Rice People

01/31/2010

Cambodia / 1994 / Khmer

Directed by Rithy Panh

With Peng Phan, Mom Soth, Chhim Naline

Still from 'Rice People'Om and her husband Poeuv are farmers in rural Cambodia who struggle to survive off the yield of their small rice paddy. In addition to themselves, they have seven daughters to support. Rithy Panh’s Rice People, an adaptation of Malaysian novelist Shahnon Ahmad’s book Ranjau Sepanjang Jalan, follows the family throughout the tribulations of a growing season. The titular people are virtually made from rice, in more ways than one; it forms their nutrition, and also their essence. And it is remarkable to think that the inert plant on which they rely is so greedy for water, for care and constant attention, while the people themselves live such lives of deprivation in its service.

Early on in the film Om has a brush with death in the form of a cobra bite. She survives it, but little time passes before Poeuv is felled by a thorn underfoot, becomes unable to work, and eventually dies from the ensuing infection. In these two experiences we see both husband and wife incapacitated by something small, insidious, and wild. The lives that they lead exist, as in most agrarian cultures, in an antagonistic dynamic with nature, as they work daily to attain some measure of control over their surroundings. Poeuv’s death seems especially wretched when taken in regards to what he has so far lived through, including an escape from the forces of the Khmer Rouge more than a decade earlier.

Still from 'Rice People'With the loss of Poeuv, Om begins a descent into utter irrelevance that becomes more painful and unseemly with each passing day. The husband and wife, helped by their children, once formed a relatively stable economic unit, and with the breakdown of that stability, the woman loses her efficacy and protection against the obstacles that she encounters. Her formerly strong engagement with the concrete imperatives of her world gives way as she withdraws from reality, exhibiting what the others in her village quite accurately consider madness, as she applies lots of makeup to her face and wanders the fields searching for her husband. Sakha, her eldest daughter, goes out into the night to retrieve her. Village boys chase her as if she were a blackbird, and eventually a large and derisive crowd gathers. She can no longer work, and finally those relatives and neighbors who wish her to come to no harm confine her to a bamboo cage in her own house.

Director Panh presents, with his principal character, a woman driven feral by grief and the crushing responsibilities imposed on her by family and society. With Om’s deterioration it is Sakha who emerges as the hero of the story, picking up her mother’s role and taking control of the rice harvest. All this against a cultural backdrop of girls being treated as burdens or simply tossed away as newborns. She saves the rest of the family, but Om is too far-gone to comprehend it. Panh is, in a broad sense, showing a society disconnected from its roots in agriculture, a situation we see reflected in the uncertainty that marks the main characters’ way of life, along with the deep indifference and lack of assistance with which they are faced. One could well consider them the lifeblood of the nation, the custodians of its traditional methods, lore, and lifestyle. And yet, following Cambodia’s civil strife, a war with Vietnam, and the rule of a genocidal, maniacal regime, it is these people especially who have taken the longest time to resurface from the ashes. All they needed was to regain the resources that would sustain them – a meager request whose fulfillment would grant them control over their own destiny. But, as we see in this film, the intervening forces are myriad.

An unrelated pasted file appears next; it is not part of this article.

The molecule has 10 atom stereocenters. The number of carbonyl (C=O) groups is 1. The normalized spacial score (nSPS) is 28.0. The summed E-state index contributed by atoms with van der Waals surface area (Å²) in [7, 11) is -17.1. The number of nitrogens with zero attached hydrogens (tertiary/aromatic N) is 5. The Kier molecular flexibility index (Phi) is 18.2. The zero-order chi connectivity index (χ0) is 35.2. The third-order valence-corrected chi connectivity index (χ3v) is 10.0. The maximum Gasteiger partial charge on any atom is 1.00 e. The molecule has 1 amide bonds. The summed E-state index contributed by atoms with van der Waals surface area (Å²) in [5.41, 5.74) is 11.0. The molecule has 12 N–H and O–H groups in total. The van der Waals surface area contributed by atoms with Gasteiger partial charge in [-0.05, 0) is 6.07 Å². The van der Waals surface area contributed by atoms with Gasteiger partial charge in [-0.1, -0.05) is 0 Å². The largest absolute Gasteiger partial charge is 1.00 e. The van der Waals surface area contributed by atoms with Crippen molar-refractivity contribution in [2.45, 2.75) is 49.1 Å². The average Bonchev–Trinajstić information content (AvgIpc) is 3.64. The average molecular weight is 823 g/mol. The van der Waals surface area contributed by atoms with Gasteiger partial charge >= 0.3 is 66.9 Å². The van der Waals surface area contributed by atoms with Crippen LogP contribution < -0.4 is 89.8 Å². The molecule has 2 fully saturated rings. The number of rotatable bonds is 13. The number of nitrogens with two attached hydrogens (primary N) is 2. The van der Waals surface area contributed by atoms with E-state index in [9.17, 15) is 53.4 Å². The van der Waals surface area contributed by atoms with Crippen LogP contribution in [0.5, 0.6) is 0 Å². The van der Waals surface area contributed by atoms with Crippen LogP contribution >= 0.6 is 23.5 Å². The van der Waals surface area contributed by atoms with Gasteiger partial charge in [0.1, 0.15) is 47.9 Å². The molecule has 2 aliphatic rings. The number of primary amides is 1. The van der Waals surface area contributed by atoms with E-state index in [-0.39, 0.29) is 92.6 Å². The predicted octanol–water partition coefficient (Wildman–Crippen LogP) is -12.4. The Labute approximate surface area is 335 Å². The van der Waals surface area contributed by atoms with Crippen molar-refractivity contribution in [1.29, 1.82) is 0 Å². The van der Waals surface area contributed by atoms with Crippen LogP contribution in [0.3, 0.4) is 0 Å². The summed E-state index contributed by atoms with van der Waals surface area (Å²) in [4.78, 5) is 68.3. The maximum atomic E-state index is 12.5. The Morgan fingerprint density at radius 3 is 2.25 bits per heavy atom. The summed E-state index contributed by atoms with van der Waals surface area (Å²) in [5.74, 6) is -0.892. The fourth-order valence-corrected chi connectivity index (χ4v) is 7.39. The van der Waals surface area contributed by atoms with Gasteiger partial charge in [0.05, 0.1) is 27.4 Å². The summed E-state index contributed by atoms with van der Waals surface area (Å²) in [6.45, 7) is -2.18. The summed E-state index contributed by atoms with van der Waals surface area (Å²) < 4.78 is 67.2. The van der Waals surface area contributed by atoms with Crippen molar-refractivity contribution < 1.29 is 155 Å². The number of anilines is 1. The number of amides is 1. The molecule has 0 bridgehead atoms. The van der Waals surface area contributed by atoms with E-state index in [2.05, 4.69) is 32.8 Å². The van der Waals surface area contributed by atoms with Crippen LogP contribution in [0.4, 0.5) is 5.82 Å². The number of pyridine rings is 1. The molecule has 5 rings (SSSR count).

Still from 'Rice People'In a more astute way Panh is describing the problems faced by rural women, and attacking those social ills. Om, so far reliant on her husband’s help, is explicitly kept from succeeding by her culture and withdraws completely. Sakha provides a remedy for this situation, representing the youth who can possibly take the reigns of the nation’s future and reconnect with the land, all the while exemplifying independence and generosity.

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